Finally, we mounted an additional B24 panel on the wall to the left of my mix position, so it would “catch” the first reflections off the speakers. Auralex noted I should mix with the curtains closed, and that the curtain should be oversized (so there are deep folds even when it is closed).

So that was it; the treatments were up. I placed my two racks of preamps and compressors to the right of my mix position with everything plugging into a Monster AVS2000 Voltage Stabilizer underneath the desk (a simple IKEA table). The Pro Tools HD192 and Creation Audio Labs MW1 DI/Reamper sit in a small rack to my right, with a Command 8 and Grace 906 5.1 Monitor Controller to my left. Pro Tools optically feeds six channels to the Grace, which then distributes to the speakers. When I need to compose, I simply plug in an M-Audio Axiom Pro, which hyper-controls Pro Tools. Like the rear surround monitors, I take it down when not in use. The setup is clean and efficient.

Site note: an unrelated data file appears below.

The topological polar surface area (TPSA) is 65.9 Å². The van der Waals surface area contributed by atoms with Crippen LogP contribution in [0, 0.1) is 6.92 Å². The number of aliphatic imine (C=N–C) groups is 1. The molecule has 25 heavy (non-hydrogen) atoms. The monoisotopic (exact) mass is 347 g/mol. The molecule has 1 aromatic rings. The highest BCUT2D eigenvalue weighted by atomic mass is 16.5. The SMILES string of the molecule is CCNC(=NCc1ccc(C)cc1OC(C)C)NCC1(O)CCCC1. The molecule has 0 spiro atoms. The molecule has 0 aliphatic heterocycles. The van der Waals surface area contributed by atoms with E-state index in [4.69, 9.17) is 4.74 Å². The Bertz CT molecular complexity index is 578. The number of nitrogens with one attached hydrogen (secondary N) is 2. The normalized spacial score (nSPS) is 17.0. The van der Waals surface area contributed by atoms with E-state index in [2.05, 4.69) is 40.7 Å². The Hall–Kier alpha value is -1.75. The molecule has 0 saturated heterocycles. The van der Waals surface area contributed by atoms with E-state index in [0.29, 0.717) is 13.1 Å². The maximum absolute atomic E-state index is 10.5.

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Further Adjustments

The challenges I face now are to adjust to the new sound and “feel out” the space. Since I changed subs (to an NHT Pro S-20 with M-00 monitors), it’s a new learning curve of sound. It takes a little time to listen, and Miraglia has been helping me tune the room with optimal sub positioning, speaker heights, and so on. However, the fundamental sound is excellent, and the sonic treatments made a huge difference.

Undoubtedly, there will be some slight changes and revisions to the space (we already pulled the desk out a few inches). I may even put up some more treatments if need be. But like any other worthwhile workplace improvement, it takes time, effort, and (most often) a few bucks to do it right. Do some research on your own space; the info is right there online and in books. Simply put, if your room is right, your mixes will sound better. And that leads to more clients.

Rich Tozzoli is a composer, engineer/mixer, and the software editor for PAR.